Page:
The final round of the latest 3 month block of this club was posted on Monday, so should be arriving with UK members on Wednesday. As ever, there are spoilers below, so if your parcel hasn't arrived yet, you may want to come and read this later.
This is the final round for this club, and I'm going to put it on pause for a while, December and January are always more complicated to mange, even if I'm working suppliers quite rightly give their employees time off over the holidays, so it's simpler to take a break. Meanwhile, the Non-Wool section of the club is stuffed full of lots of fibres, so there's plenty to experiment with.
The extra fibre from last month is now listed in the shop, should you want to spin a larger amount.
The November light wasn't being helpful as I filmed the videos using my limited technology, so you may find it helpful to go through the playlist archive and look at some of the videos I've filmed when the Viscose and Cotton have featured before as they will show a better close up of my hands.
The first fibre to start off with is Viscose. This will be most like any other fibre you will have spun before, it has a similar feel to silk, with a moderate staple length. Viscose is a wood pulp based cellulose fibre, it's manmade, but still biodegradable. You'll sometimes see it referred to as Rayon. In essence, if you spin this like silk you won't go far wrong!
For maximum shine spin straight from the end of the length of top, you ca use a plyback test to check your twist levels. If you find it too slippery, then switch to spinning from the fold, and this may give you more control.
This Viscose is made in the EU, so it's production will have complied with EU regulations on water disposal, and worker health. There are some concerns surrounding the environmental effects of the production of this type of fibre, but this supply is one that I believe you can trust to be responsible.
The next fibre to have a go with is cotton. This is a very short stapled fibre, and you will need a lot of twist to make a successful yarn. It needs to be spun finely, fat cotton yarn is made by putting multiple strands together. If you try to spin a thicker single the short stapled fibres will not have enough twist.
You can spin using a short forward draw, or just relax, let the twist do the work, and try a form of long draw. If you own a quill this is the ideal fibre to spin on it, or if you have a very fast spindle, takhli or similar.
Our final fibre is probably going to be a marmite fibre... you will either love this fibre or hate it!
Silk Hankies are also known as Mawata, they're made from a whole silk cocoon stretched out over a square frame. If you look closely you might see the holes in the corners. The same technique also produces a fibre known as Silk Caps... for future reference you can treat them just the same as hankies.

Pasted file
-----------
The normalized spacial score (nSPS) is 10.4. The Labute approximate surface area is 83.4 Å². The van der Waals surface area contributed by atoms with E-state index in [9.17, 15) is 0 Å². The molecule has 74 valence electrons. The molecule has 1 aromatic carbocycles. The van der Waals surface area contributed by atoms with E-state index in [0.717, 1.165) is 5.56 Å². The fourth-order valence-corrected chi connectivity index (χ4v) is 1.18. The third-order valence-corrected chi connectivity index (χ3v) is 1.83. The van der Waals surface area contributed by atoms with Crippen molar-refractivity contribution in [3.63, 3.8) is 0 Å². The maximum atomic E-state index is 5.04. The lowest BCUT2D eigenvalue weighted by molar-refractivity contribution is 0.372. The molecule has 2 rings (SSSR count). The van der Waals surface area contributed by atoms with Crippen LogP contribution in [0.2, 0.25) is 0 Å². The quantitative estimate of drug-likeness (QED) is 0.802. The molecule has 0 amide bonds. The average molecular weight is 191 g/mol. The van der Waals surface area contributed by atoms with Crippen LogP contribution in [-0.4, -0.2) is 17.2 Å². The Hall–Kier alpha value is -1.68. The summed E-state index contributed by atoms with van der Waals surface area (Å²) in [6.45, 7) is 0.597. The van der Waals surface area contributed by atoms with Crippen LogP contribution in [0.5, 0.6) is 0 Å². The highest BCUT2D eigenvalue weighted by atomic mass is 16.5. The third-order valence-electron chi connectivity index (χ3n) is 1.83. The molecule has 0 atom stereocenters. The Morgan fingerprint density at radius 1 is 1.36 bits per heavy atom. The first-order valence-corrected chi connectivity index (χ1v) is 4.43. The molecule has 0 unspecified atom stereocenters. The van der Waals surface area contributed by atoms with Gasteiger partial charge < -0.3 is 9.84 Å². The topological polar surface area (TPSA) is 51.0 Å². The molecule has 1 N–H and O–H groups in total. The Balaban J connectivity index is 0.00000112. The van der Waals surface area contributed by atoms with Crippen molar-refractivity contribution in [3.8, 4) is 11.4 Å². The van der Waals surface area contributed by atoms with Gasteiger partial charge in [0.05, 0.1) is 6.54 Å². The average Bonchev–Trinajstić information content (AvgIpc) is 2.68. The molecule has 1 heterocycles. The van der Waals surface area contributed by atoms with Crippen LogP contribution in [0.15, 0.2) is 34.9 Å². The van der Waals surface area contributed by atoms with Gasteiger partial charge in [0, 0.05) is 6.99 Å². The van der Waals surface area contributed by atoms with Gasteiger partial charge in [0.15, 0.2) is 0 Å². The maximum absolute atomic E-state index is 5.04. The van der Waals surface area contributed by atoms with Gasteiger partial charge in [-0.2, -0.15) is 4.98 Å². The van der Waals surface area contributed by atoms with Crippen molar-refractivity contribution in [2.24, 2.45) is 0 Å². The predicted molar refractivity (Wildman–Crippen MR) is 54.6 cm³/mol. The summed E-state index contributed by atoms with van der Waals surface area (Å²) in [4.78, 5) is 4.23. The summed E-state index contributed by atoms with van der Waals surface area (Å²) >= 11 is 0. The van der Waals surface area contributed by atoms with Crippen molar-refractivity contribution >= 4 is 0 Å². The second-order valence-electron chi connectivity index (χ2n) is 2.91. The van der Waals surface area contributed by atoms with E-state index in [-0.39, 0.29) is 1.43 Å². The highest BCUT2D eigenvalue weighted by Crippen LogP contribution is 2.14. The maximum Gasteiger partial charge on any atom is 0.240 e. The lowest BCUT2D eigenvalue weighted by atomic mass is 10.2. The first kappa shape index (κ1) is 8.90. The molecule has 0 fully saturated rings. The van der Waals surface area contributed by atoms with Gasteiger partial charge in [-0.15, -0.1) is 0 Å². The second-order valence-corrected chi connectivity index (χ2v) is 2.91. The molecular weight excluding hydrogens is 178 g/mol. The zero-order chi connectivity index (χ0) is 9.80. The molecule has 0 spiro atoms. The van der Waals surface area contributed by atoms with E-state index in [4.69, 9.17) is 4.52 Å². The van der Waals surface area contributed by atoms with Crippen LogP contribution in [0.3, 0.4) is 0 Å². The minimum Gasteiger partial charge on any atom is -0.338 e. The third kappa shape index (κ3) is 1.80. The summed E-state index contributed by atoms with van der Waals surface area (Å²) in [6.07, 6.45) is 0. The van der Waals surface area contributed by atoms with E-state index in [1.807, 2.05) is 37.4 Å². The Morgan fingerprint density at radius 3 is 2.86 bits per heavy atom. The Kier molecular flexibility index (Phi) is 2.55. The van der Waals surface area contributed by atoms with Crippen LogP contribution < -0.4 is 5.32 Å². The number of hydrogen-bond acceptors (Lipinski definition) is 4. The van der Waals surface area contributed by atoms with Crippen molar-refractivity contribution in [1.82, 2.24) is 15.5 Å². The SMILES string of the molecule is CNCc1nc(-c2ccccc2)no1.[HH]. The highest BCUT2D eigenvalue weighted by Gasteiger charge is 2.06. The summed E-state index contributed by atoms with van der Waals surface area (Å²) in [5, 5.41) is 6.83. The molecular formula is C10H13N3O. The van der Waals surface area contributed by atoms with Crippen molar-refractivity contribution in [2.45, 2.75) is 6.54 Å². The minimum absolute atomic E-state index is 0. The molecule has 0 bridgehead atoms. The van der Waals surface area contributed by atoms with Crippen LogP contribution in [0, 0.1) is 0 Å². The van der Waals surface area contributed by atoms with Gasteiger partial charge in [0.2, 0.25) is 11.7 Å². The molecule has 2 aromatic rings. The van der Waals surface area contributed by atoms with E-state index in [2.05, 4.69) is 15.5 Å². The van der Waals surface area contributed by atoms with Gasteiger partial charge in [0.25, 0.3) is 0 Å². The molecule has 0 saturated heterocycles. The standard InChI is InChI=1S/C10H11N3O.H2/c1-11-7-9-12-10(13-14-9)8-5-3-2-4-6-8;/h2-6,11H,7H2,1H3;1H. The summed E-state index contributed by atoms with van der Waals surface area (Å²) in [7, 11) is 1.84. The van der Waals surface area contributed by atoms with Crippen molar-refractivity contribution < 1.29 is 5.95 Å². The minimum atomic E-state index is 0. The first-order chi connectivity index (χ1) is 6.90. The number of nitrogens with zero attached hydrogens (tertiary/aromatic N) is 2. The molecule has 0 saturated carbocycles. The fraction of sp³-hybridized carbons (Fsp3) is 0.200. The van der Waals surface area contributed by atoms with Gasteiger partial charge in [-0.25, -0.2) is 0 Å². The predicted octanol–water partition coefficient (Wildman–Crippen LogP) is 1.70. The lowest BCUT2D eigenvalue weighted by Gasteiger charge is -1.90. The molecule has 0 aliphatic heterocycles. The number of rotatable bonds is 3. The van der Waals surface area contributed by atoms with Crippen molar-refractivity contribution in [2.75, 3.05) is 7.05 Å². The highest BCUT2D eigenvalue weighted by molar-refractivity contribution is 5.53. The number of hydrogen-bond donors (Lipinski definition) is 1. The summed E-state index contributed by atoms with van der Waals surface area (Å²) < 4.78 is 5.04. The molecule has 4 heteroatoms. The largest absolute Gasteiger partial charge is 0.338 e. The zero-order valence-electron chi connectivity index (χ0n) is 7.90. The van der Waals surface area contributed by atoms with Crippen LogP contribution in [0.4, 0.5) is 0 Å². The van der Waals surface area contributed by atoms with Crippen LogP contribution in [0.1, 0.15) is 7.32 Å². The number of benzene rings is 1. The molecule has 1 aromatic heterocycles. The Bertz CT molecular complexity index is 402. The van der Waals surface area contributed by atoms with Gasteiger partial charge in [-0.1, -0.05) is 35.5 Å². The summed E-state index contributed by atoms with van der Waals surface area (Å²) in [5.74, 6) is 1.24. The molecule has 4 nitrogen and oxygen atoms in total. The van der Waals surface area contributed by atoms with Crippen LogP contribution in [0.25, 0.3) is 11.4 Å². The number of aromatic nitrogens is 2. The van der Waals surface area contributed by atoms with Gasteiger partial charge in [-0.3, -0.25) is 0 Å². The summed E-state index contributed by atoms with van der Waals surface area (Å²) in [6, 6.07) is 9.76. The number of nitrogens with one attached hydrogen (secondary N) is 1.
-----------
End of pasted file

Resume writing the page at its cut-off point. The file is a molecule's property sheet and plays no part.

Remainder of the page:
The first step is to peel off a single layer, look closely at your stack of hankies and you will see a rolled edge. Pull off what looks like a single layer, then double check to make sure it's not 2 hankies stuck together.
Once you have a single hanky, poke a hole in the middle and stretch it out in to a thin strip. You are aiming to do most of the drafting before you start adding twist. The individual fibres are so long that drafting once you have some twist in the mix can be very hard work. If you find that you have got a slightly thicker bit you can ease out some fibres, but you will need to have your hands really far apart.. no further... no further still!
If you like step by step instructions then this article from an old edition of Knitty might help.
Not everybody enjoys spinning hankies, they are hard on the hands, and some people who only like smooth yarns aren't fond of the texture. The long staple length means you can leave it as a single, or you can use them for plying.
Alternatively, if you decide you hate this fibre all is not lost! They are versatile beasts and can be used for other things.
If you have a blending board or drum carder and like creating textured batts then take some scissors to your hankies and card them in, they create fabulous texture. You must cut them up first though, otherwise they will wrap round and round your drum and you will never bet able to remove your batt!
If you want warmth, then you can knit straight from the unseen silk hanky. You still have to do the stretching stage, but no i=need to add twist. They would be amazing as lining mittens. Here's a pair made by the Yarn Harlot, and more details on how she did it here.
Finally, if knitting or crochet aren't floating your boat, then you can also weave with them, and the fabric they make is stunning.
Again, you still need to draft them out, but once that was done I just used my fingers to push the strip of fibre through the shed, and then beat lightly. Use a fine yarn to create a weft faced fabric. The result is very sturdy, I turned this in to a pair of cushions in 2014, and they're still on my sofa, and have been sat in by dogs on many occasions!